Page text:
Questions on the success of The Sudanese National Dialogue

By: Dr. Raja’a Shawkat

 The Sudanese National Dialogue was launched after internal consultations headed by UN envoy Volker Perthes and facilitated by the tripartite mechanism (the United Nations, the African Union, and the IGAD).

 The chairman of the Transitional Sovereign Council Abdel Fattah Al-Burhan confirmed the acceptance of the mechanism’s invitation for dialogue, while the Alliance of Forces for Freedom and Change announced its boycott of the dialogue sessions.

The forces of freedom and change boycotted the sessions and made it clear that they should lead to the establishment of democratic civil authority. The spokesman of the forces of freedom and change, Mr. Wajdi Saleh, stated (that the live political forces did not participate in the dialogue and will not recognize its outcomes, and we call on the mechanism to correct this mistake).

 Saleh added, “The Sudanese all discovered during the first session that the coup is talking to itself and that any political process must end the coup and chart a civil, democratic path away from the army. Otherwise, it will be a failure.”

 It also recorded a complete absence of all active political forces in the street, such as the resistance committees, the gathering of professionals, and the major political parties.

In conjunction with the start of the dialogue sessions, demonstrations organized by the resistance committees and the revolutionary forces continued against the measures taken by Al-Burhan, US Assistant Secretary of State Molly Phee continued her meeting with the forces of the revolution, and several officials in an attempt to find a way out of the crisis.

 The US embassy expressed this in a statement, clarifying (that Phee seeks to urge the Sudanese parties to support the efforts of the tripartite mechanism aimed at conducting a direct dialogue that leads to an agreement to end the crisis).

       What is remarkable in the dialogue sessions is the emergence of prominent allies of the ousted President Omar al-Bashir who were known as (agents of the defunct party), including the head of the Ummah Party of Reform and Renewal and the minister in the former regime, Dr. Sadiq al-Hadi al-Mahdi, Dr. Tijani al-Sisi, Dr. Mayada Sewar al-Dahab, and Dr. Kamal Omar.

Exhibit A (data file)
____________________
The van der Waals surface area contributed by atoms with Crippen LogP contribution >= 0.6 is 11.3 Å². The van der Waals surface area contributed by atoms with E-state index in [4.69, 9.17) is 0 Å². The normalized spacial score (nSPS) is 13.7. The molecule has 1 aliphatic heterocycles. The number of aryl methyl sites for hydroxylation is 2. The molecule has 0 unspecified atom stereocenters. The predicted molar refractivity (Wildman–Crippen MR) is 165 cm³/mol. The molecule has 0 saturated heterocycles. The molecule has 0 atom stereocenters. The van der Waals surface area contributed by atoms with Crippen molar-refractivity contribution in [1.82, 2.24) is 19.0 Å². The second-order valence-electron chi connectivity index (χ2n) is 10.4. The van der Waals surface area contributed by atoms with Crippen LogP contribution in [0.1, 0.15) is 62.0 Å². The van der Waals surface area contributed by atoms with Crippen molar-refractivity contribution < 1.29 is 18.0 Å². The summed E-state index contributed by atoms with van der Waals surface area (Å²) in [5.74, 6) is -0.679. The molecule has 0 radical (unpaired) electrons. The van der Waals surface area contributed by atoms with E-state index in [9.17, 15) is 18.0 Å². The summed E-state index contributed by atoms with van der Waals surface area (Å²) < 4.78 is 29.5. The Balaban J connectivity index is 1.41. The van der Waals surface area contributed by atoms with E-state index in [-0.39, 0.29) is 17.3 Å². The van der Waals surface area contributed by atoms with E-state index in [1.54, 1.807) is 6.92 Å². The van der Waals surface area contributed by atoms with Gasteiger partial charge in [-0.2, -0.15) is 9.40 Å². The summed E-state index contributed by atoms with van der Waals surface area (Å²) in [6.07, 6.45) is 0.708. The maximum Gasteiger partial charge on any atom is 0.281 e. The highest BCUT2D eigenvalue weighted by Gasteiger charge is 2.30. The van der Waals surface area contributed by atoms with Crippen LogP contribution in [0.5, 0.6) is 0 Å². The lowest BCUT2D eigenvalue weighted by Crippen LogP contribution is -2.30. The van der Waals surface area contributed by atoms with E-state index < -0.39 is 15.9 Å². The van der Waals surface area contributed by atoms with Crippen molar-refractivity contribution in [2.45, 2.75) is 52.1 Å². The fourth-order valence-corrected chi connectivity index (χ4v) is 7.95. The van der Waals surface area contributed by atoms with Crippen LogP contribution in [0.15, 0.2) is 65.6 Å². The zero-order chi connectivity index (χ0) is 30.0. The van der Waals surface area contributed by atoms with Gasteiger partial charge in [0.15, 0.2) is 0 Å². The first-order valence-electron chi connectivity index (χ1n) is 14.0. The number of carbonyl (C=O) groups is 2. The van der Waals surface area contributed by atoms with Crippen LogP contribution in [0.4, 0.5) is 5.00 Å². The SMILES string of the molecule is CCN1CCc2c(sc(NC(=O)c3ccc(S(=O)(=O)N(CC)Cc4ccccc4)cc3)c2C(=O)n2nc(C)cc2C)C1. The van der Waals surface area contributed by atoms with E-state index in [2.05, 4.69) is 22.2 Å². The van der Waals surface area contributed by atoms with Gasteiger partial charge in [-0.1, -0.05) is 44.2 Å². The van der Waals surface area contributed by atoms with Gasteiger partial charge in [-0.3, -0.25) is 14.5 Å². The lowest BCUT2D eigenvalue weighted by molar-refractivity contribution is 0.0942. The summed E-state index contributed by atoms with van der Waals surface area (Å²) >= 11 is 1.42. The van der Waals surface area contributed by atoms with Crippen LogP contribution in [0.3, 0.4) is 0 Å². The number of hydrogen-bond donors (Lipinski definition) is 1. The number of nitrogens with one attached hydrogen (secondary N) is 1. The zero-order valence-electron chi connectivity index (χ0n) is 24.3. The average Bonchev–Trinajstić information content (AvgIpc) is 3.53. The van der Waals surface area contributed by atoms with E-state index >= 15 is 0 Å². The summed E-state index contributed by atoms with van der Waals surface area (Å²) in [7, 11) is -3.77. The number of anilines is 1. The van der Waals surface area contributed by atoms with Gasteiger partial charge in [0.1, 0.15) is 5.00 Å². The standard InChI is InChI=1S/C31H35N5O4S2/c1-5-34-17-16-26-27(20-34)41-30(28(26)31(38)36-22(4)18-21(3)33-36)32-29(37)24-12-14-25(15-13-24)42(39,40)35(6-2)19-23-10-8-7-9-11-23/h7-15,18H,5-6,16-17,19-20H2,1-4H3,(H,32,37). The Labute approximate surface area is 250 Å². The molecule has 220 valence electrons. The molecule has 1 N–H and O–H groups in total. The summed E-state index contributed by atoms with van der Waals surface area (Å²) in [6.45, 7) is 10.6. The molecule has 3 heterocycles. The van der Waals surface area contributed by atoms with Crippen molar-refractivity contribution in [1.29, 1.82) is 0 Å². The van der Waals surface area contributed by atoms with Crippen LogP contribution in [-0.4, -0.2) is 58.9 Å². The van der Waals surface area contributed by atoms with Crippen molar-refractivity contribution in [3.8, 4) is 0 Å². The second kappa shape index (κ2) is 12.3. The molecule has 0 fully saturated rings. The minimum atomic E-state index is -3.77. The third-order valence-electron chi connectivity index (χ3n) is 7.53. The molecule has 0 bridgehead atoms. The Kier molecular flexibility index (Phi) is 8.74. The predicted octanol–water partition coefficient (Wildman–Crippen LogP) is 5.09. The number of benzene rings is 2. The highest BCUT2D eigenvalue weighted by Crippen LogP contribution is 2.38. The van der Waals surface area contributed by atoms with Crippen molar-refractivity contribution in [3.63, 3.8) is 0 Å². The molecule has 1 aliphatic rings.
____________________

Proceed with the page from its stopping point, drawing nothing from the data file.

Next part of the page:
At a time when the opposition Communist Party rejected dialogue, what separates the gap in consensus on inclusive dialogue and because which dialogue sessions face challenges, is the mechanism’s reliance on the principle of dialogue with those who attended.

         At this time, it can be said that any dialogue that does not enjoy the acceptance and participation of the forces of the real revolution, and in which the repertoire of dialogue does not expand for the backwardness of the political components will not change anything from the political reality.

As Professor Omar Muhammad Ali Muhammad, professor of international relations at the University of Khartoum, believes that no political component should lag behind dialogue and that the solution cannot come from neighboring countries, major countries, or Western organizations.

He also believes that the dialogue should seek to develop the constitutional document and reach a government of independent specialized national competencies, not a caretaker government that works to achieve peace and security and prepare an interim constitution to prepare for elections, describing the situation now as critical that threatens the integrity of the country and not the political system.

       Undoubtedly, dialogue represents an urgent and agreed-upon demand. It is the only opportunity for Sudan to formulate a new social contract in which all political forces participate to find consensual solutions that end the state of economic, political, and security turmoil.

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